This past summer Minneapolis played host to a meeting of the Board of Directors of the Legal Services Corporation of America. They help fund Legal Aid programs throughout our country, and form the backbone of our nation’s pro bono resources. The LSC president eloquently reminds us that both the first sentence of our Constitution (“We the People, in order to form a more perfect union, establish justice . . . .”), and the last line of our Pledge of Allegiance (“with liberty and justice for all”), attest that justice is a defining aspiration of this country.
Unfortunately, our founders came up short in their efforts to “establish justice” in the Constitution. While the right to counsel in criminal matters was addressed later in the Bill of Rights and eventually defined in Gideon v. Wainwright, there is no similar provision for civil legal representation.
For whatever reason, the right to assistance of counsel in civil cases is left to the vicissitudes of the marketplace. Hence many people, and not just poor people, are without legal advice or representation in civil matters. As lawyers we are intimately aware of the workings of our justice system, and so our view that assistance of counsel is part of what is required for justice is a well-informed one.
It’s Up to Us
Because the Constitution’s reach to form a more perfect union falls short of its grasp, it is left to our profession, as the main beneficiaries and participants in the legal “marketplace,” to make up the difference. So many lawyers do so much pro bono work. We should remember to thank and celebrate them. But let’s not kid ourselves. Many of us, myself included, are not doing all that we can or should do. Our collective efforts to date fall short.
Some assume that the legal needs of the very poor are met by Legal Aid. But only about a third of income-qualified clients who turn to Legal Aid are accepted. This is due to chronic underfunding of Legal Aid coupled with the high demand for services. This deficiency has actually been getting worse, rather than better, as the number of poor has risen and funding for Legal Aid has declined since the turn of the century. The same holds true for the array of nonprofits outside of Legal Aid. Many of these organizations are able to help people in need under higher income eligibility limits, but the demand far outstrips their ability to meet it. And then there is the vast number of working individuals who live paycheck to paycheck. They may not qualify for help from legal service providers, but they still can’t afford a lawyer. They are as completely shut off from justice as are the poor. Ask any judge or social service worker about the magnitude of this problem. They witness “the justice gap” daily.
Try as we might to help, MSBA’s pro bono efforts fall short too. Take for example our Northstar Lawyer program. This program encourages lawyers to meet Rule 6.1’s aspiration of 50 hours of annual pro bono work by publicly recognizing those lawyers each year. Less than 7 percent of our members have come forward to say they meet this aspiration. While we are sure there are many more who would qualify as Northstar Lawyers if they simply took the time to enroll, the fact that we are starting with only 7 percent of the membership who volunteered to share this news about themselves tells you that most members are simply not there yet. We have a lot of room for improvement.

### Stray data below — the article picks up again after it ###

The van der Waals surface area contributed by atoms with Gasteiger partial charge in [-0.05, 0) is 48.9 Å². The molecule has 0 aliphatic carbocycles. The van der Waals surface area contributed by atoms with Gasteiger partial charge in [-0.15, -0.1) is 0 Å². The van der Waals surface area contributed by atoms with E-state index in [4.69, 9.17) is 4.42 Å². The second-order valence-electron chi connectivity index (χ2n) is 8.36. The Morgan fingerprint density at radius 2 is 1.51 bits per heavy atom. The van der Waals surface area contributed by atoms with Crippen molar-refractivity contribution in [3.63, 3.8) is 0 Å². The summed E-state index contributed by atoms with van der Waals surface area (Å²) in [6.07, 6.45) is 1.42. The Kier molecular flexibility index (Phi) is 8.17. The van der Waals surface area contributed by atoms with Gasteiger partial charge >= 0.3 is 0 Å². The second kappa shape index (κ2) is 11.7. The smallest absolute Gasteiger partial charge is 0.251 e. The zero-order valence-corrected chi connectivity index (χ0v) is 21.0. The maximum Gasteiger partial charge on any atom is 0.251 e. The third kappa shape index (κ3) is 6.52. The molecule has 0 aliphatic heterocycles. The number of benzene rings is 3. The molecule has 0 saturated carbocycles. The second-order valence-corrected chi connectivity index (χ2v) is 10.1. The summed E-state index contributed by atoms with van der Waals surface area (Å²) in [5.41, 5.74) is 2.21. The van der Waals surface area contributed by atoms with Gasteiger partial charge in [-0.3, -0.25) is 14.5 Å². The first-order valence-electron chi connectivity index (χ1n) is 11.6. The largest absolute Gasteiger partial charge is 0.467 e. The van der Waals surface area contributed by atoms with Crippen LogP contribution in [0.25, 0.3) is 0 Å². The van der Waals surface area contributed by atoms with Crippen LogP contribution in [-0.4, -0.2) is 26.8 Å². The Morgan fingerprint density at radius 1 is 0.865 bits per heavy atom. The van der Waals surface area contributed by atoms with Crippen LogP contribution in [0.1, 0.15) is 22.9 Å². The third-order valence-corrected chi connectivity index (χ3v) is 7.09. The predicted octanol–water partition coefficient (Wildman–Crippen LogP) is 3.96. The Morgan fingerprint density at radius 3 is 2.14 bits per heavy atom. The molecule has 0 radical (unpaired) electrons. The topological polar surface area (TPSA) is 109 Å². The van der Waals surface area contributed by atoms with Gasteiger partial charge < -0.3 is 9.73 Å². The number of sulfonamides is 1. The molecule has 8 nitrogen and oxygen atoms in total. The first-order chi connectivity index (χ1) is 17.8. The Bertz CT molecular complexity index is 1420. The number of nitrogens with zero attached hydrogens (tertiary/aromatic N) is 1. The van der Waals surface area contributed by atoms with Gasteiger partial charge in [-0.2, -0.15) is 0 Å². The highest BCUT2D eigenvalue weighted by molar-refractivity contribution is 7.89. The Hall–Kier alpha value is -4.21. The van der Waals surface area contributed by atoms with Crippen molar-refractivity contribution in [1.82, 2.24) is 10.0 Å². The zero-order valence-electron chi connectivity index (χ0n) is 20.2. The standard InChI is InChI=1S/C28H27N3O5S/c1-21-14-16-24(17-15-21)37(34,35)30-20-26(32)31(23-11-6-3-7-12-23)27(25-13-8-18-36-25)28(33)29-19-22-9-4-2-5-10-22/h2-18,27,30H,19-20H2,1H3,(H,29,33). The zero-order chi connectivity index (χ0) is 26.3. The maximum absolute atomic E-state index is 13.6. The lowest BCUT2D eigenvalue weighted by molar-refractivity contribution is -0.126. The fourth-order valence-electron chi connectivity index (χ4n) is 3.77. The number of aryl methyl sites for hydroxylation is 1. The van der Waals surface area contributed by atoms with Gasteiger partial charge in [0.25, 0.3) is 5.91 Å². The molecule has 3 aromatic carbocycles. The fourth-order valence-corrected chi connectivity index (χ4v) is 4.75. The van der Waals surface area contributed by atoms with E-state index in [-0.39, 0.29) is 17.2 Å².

The MSBA Can Help
We can do more. If you are still short of doing your part, and are looking for some help, MSBA wants to help you get there. Today more than ever, there are ways to do pro bono that are readily available, and that won’t interfere with your other professional obligations and goals. There is still time to hit your 50-hour mark by year’s end.
One way to start may be to attend our annual pro bono conference on October 27. Its cost is nominal, and it includes CLE credits and lunch. You can get some great ideas and helpful inspiration, and you will make great connections to resources that will help you meet your goal. Another easy entry point is Minnesota Legal Advice Online (www.mnlegaladvice.org). This allows you to provide pro bono service “on demand” by responding to online requests for legal advice. It is incredibly user-friendly for lawyers seeking to contribute pro bono time on their own schedule, and without ever leaving the office. There are plenty of other alternatives too. Rather than overwhelm you with the options, I suggest you just contact MSBA and get in touch with Lindsay Davis (LDavis@mnbar.org) or Steve Marchese (SMarchese@mnbar.org), our staff resources for pro bono. They would love to hear from you, and are happy to help.
Let me leave you with my own “secret,” learned from doing pro bono work. In over 30 years of practicing law and representing individuals with great need, some of my greatest memories and deepest sense of satisfaction with the practice of law has come from seeing results for the clients who did not pay for my service, and from experiencing their gratitude. It is a really nice feeling. You owe it to yourself to experience it if you haven’t already.
Michael W. Unger is President of the Minnesota State Bar Association. He is a Certified Civil Trial Specialist at Unger Law Office in Minneapolis, representing negligence victims for serious injuries and wrongful death. He is also on the adjunct faculty of the University of Minnesota Law School.